New Plan Aligns ARES with the Needs of Served Agencies

The new ARES Plan adopted by the ARRL Board of Directors at its Annual Meeting in January represents an effort to provide ARES with a clearly defined mission, goals, and objectives; specific training requirements, and a system for consistent reporting and record-keeping. The Board’s Public Service Enhancement Working Group (PSEWG) spent more than 3 years crafting the ARES Plan which, ARRL officials believe, provides a much-needed update of the program’s role in public service and emergency preparedness in the 21st century. Concerns focused on bringing ARES into alignment with the National Incident Management System (NIMS) and Incident Command System (ICS), and creating more consistent and standardized ARES training requirements. Given dramatic changes and upgrades in national, regional, and local emergency and disaster response organizations, ARRL faced a major challenge, said ARRL Great Lakes Division Director Dale Williams, WA8EFK, who chaired the PSEWG.

“If we didn’t address these issues, such as training standards and organizational management, ARES faced the very real possibility that it would no longer be viewed as a valid and valuable partner in emergency and disaster relief situations,” Williams said.

Continue reading New Plan Aligns ARES with the Needs of Served Agencies

ARRL Board: We Are Not Abandoning Antenna Rights Fight

One of many actions taken by the ARRL board of directors at its January meeting (see details in the March issue of CQ) was a decision to “review, reexamine and reappraise” the organization’s approach to seeking antenna rights for hams subject to private land use restrictions not covered by the FCC’s partial pre-emption of state and local laws regarding antenna structures. That decision included asking Congressional sponsors of the Amateur Radio Parity Act not to try to move the bill to a vote for now, and withdrawing a petition asking the FCC to incorporate provisions of the Parity Act in the amateur radio rules.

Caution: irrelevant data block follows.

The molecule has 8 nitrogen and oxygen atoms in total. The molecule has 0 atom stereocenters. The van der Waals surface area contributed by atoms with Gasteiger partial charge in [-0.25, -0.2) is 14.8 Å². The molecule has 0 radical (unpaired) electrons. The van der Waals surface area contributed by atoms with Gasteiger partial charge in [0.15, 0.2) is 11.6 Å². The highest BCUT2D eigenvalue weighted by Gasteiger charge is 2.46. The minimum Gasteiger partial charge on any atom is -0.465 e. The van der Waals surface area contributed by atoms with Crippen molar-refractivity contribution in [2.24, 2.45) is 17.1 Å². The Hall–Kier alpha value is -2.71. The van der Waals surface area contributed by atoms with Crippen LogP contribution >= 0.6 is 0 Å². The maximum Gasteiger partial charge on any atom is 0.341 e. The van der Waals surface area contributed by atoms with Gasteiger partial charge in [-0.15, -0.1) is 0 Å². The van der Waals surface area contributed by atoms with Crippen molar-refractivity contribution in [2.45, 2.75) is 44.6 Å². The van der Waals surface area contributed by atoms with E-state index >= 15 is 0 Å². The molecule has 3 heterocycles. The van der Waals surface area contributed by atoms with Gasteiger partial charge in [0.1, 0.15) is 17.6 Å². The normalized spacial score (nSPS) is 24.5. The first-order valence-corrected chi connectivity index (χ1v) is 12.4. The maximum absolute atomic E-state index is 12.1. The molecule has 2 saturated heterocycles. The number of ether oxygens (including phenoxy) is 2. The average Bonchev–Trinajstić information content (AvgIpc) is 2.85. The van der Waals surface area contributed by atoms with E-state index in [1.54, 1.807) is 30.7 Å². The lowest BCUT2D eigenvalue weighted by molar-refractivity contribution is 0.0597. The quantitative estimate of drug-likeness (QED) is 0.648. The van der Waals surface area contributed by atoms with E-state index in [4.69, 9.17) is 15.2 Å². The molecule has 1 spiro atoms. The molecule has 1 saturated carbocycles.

“The board wants to make clear,” it said in a statement, “that this pause is not, and should not be interpreted as, an abandonment of its efforts to obtain relief from private land-use restrictions,” adding that it intends “to renew, continue and strengthen the ARRL’s efforts to achieve relief from such restrictions.”

FCC Works Through Shutdown Backlog

Several thousand amateur radio license applications were waiting for FCC staff members when they returned to work after January’s partial government shutdown, but they quickly worked through them. The ARRL Letter reported that the ARRL VEC alone had some 2700 applications awaiting FCC action. It said the FCC told volunteer examiner coordinators that it might take weeks to get caught up, but the staff actually achieved that goal in a matter of days.

As this is written in early February, there is still the chance of another government shutdown on February 15, if Congress and the President cannot agree on border security provisions of a funding bill.